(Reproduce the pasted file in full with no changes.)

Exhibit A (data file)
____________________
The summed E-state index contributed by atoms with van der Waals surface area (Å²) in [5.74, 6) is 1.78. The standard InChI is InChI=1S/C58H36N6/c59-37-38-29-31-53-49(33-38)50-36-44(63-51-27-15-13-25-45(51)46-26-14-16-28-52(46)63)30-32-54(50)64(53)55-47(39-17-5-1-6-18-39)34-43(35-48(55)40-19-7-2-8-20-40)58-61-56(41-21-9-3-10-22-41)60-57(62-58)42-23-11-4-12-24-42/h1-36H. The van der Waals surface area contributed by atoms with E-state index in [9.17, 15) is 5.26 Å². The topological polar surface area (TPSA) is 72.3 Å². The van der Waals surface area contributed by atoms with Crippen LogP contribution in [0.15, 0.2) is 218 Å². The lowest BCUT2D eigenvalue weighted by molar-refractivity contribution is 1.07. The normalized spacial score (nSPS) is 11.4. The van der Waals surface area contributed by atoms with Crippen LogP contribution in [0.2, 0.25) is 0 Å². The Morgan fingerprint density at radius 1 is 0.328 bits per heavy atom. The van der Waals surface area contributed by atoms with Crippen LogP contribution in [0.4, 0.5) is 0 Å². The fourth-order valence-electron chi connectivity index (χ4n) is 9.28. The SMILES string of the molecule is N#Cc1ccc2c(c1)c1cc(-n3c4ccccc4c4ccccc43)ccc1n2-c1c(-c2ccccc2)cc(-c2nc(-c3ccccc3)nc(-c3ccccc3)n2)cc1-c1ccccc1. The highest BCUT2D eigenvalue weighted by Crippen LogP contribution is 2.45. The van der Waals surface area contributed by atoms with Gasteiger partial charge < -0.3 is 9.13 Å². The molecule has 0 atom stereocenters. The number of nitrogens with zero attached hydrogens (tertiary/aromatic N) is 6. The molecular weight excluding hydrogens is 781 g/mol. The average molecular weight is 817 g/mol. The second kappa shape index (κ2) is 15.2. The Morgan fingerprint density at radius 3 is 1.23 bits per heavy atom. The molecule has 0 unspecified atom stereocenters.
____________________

The summed E-state index contributed by atoms with van der Waals surface area (Å²) in [5.74, 6) is 1.78. The standard InChI is InChI=1S/C58H36N6/c59-37-38-29-31-53-49(33-38)50-36-44(63-51-27-15-13-25-45(51)46-26-14-16-28-52(46)63)30-32-54(50)64(53)55-47(39-17-5-1-6-18-39)34-43(35-48(55)40-19-7-2-8-20-40)58-61-56(41-21-9-3-10-22-41)60-57(62-58)42-23-11-4-12-24-42/h1-36H. The van der Waals surface area contributed by atoms with E-state index in [9.17, 15) is 5.26 Å². The topological polar surface area (TPSA) is 72.3 Å². The van der Waals surface area contributed by atoms with Crippen LogP contribution in [0.15, 0.2) is 218 Å². The lowest BCUT2D eigenvalue weighted by molar-refractivity contribution is 1.07. The normalized spacial score (nSPS) is 11.4. The van der Waals surface area contributed by atoms with Crippen LogP contribution in [0.2, 0.25) is 0 Å². The Morgan fingerprint density at radius 1 is 0.328 bits per heavy atom. The van der Waals surface area contributed by atoms with Crippen LogP contribution in [0.4, 0.5) is 0 Å². The fourth-order valence-electron chi connectivity index (χ4n) is 9.28. The SMILES string of the molecule is N#Cc1ccc2c(c1)c1cc(-n3c4ccccc4c4ccccc43)ccc1n2-c1c(-c2ccccc2)cc(-c2nc(-c3ccccc3)nc(-c3ccccc3)n2)cc1-c1ccccc1. The highest BCUT2D eigenvalue weighted by Crippen LogP contribution is 2.45. The van der Waals surface area contributed by atoms with Gasteiger partial charge < -0.3 is 9.13 Å². The molecule has 0 atom stereocenters. The number of nitrogens with zero attached hydrogens (tertiary/aromatic N) is 6. The molecular weight excluding hydrogens is 781 g/mol. The average molecular weight is 817 g/mol. The second kappa shape index (κ2) is 15.2. The Morgan fingerprint density at radius 3 is 1.23 bits per heavy atom. The molecule has 0 unspecified atom stereocenters.